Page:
In Sapiens, Israeli historian Yuval Noah Harari argues that it was the exploratory mindset that led to European dominance over the world. Other empires, such as the Chinese and the Ottomans, had far greater military and economic power in the 18th century. Yet, it was the Europeans quest for understanding that made the difference. To explore, you first need to come to terms with your own ignorance. We find the accomplishments of men like Columbus and Magellan so impressive precisely because they didn’t know what they were getting into. Yet they still had the the courage to sail boldly into the unknown when no one else dared to venture forth.
Today, scientific exploration is what fuels the modern world. We look at an iPhone and see the genius of Steve Jobs, but forget about the work of men like Maxwell, Faraday, Einstein and Turing that led to it. So science budgets are cut and skeptical politicians grill researchers about the value of their work. Yet without exploration, there can be no advancement.
From Moonshots to Mars Shots
Today, the direction of conquest has long shifted to outer space. The Apollo missions in the 1960’s expanded our boundaries in a number of ways. We not only made it to the moon, but also stretched our capabilities to get there. The result was a number of breakthroughs that have made their way into technology we use everyday.
The next frontier is Mars. NASA is already actively planning a mission to go there by the 2030’s and it will certainly be the greatest exploration that humans have ever embarked on. Like the Apollo missions, we can expect the journey itself to produce important innovations, but we also have much to learn from the red planet itself.
For example, we know that Mars lost its atmosphere some time ago, what does that say about dangers on our planet? We also may find some form of life there. Will it be carbon based? Have DNA? Reproduce sexually? The answers to these questions will give us new insights into life on earth.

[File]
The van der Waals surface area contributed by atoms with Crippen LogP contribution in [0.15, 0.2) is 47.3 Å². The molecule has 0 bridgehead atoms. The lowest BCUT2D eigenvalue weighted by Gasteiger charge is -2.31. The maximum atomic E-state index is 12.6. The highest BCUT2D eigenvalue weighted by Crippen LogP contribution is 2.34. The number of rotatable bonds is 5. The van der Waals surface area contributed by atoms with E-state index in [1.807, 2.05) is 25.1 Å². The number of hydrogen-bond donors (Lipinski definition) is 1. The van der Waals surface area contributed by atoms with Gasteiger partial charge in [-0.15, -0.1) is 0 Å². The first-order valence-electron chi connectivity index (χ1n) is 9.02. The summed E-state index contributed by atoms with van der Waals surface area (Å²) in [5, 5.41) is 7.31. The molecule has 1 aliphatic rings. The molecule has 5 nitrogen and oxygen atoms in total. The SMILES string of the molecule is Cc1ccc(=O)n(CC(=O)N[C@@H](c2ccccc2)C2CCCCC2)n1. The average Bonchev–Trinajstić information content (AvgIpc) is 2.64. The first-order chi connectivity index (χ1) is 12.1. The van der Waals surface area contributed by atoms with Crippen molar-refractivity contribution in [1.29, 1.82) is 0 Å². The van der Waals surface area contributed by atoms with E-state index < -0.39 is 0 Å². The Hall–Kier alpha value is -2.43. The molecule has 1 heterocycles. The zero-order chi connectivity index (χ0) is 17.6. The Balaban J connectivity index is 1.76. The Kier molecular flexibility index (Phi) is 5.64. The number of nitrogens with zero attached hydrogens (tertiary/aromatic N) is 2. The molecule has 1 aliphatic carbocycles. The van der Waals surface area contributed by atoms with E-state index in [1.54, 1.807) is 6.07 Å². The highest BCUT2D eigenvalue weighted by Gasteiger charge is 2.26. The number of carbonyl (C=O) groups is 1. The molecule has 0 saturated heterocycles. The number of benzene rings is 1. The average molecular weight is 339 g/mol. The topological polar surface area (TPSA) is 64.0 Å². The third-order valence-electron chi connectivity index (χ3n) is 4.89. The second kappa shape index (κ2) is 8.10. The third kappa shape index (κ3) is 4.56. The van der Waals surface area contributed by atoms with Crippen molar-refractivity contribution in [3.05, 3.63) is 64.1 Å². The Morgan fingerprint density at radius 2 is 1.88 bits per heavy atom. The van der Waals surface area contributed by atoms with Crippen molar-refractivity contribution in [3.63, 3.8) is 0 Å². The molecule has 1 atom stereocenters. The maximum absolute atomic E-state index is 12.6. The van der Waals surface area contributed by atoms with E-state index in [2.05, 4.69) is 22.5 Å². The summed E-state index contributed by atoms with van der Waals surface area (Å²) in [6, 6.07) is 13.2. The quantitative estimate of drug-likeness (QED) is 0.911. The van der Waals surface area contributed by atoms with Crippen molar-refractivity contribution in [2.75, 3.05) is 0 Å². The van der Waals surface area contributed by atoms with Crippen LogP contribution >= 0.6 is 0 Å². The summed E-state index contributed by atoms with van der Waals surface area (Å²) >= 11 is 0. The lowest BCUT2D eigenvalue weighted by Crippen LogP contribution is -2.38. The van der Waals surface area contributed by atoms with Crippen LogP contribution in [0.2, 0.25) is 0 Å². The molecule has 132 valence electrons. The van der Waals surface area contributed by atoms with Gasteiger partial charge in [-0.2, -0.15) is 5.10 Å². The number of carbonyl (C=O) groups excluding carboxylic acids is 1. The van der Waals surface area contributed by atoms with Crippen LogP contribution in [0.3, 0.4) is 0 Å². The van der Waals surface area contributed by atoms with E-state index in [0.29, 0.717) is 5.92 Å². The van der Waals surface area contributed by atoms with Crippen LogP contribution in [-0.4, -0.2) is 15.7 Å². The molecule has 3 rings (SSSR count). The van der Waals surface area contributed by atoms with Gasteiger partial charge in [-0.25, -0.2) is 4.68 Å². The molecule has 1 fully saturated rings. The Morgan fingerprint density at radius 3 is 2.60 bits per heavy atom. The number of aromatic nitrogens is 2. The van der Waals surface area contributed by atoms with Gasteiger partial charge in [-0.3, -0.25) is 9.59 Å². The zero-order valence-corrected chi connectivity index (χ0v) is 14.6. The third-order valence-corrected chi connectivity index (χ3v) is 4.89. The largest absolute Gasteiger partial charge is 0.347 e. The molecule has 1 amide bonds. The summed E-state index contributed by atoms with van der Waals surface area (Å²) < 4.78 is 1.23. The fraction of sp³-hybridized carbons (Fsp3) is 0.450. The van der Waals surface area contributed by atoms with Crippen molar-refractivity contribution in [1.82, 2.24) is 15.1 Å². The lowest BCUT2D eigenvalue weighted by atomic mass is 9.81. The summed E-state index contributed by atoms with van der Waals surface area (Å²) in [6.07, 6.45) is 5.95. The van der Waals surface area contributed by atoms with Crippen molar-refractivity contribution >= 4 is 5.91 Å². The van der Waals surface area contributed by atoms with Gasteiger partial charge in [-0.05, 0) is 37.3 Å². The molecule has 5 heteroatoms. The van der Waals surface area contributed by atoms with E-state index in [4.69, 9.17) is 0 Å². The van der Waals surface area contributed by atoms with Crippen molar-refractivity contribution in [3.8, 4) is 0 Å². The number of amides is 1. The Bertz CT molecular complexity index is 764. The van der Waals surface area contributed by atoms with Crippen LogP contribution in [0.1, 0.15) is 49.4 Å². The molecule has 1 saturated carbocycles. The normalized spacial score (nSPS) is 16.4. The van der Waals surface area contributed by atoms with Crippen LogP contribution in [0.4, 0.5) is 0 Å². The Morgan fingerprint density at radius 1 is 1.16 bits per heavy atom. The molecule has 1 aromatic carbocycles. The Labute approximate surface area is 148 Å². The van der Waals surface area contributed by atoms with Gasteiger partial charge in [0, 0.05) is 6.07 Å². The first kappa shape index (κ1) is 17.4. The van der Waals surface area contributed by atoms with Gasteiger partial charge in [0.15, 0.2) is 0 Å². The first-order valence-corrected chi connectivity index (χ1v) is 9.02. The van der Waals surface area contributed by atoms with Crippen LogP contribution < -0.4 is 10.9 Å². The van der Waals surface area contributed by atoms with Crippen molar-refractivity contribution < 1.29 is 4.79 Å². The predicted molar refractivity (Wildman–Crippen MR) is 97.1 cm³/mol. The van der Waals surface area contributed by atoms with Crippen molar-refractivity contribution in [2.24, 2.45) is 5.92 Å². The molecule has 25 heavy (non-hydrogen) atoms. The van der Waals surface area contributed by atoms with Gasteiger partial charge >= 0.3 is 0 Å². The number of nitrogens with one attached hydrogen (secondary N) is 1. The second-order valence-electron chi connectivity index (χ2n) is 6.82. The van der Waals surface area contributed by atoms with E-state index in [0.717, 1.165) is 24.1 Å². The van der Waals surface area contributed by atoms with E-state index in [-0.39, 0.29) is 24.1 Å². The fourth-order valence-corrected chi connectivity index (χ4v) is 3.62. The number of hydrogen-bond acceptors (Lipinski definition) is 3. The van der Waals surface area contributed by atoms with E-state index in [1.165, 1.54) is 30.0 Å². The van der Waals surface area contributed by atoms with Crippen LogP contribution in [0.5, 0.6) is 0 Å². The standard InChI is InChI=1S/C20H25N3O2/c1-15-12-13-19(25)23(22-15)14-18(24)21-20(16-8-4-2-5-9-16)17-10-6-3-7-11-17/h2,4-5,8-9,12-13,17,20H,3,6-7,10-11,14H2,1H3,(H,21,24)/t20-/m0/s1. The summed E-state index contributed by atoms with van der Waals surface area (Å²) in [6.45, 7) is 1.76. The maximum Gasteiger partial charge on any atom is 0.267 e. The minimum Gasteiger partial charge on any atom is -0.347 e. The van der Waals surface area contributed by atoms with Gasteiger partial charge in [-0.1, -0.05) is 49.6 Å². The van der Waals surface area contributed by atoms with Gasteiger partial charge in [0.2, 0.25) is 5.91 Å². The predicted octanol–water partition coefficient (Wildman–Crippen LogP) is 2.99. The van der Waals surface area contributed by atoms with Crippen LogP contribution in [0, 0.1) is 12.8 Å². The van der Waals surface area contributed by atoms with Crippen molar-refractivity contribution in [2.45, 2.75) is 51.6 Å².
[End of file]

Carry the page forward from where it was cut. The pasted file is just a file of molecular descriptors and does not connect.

A New Human Genome Project
The Moonshot of the last generation was the Human Genome Project. Starting in 1990 and largely funded by the US government, scientists in 20 labs across seven countries worked to decipher the secrets of the genetic code. It was a massive undertaking, but it was completed two years ahead of schedule, in 2003.
It also ushered in the exciting new field of genomics. Today, doctors aren’t classifying disease only on the basis of symptoms, but on genetic characteristics. This is especially true in cancer treatment and the US is funding the development of a Cancer Genome Atlas to track the specific mutations that lead to various cancers so that targeted therapies can be identified.
A new technique called CRISPR allows the precise editing of genes and will allow us to engineer synthetic organisms that will act as cellular factories. By inserting the right genes in microorganisms like bacteria and algae, we will be able to create a variety products, including those now made from petroleum, like plastics.
Yet here again, these advances also reveal how much we still have to discover. First, our newfound understanding of our DNA has exposed how little we know about the proteins they code for, so that’s opened up a new area of research. Scientists have also embarked on an ambitious new project that will write, not merely read a human genome.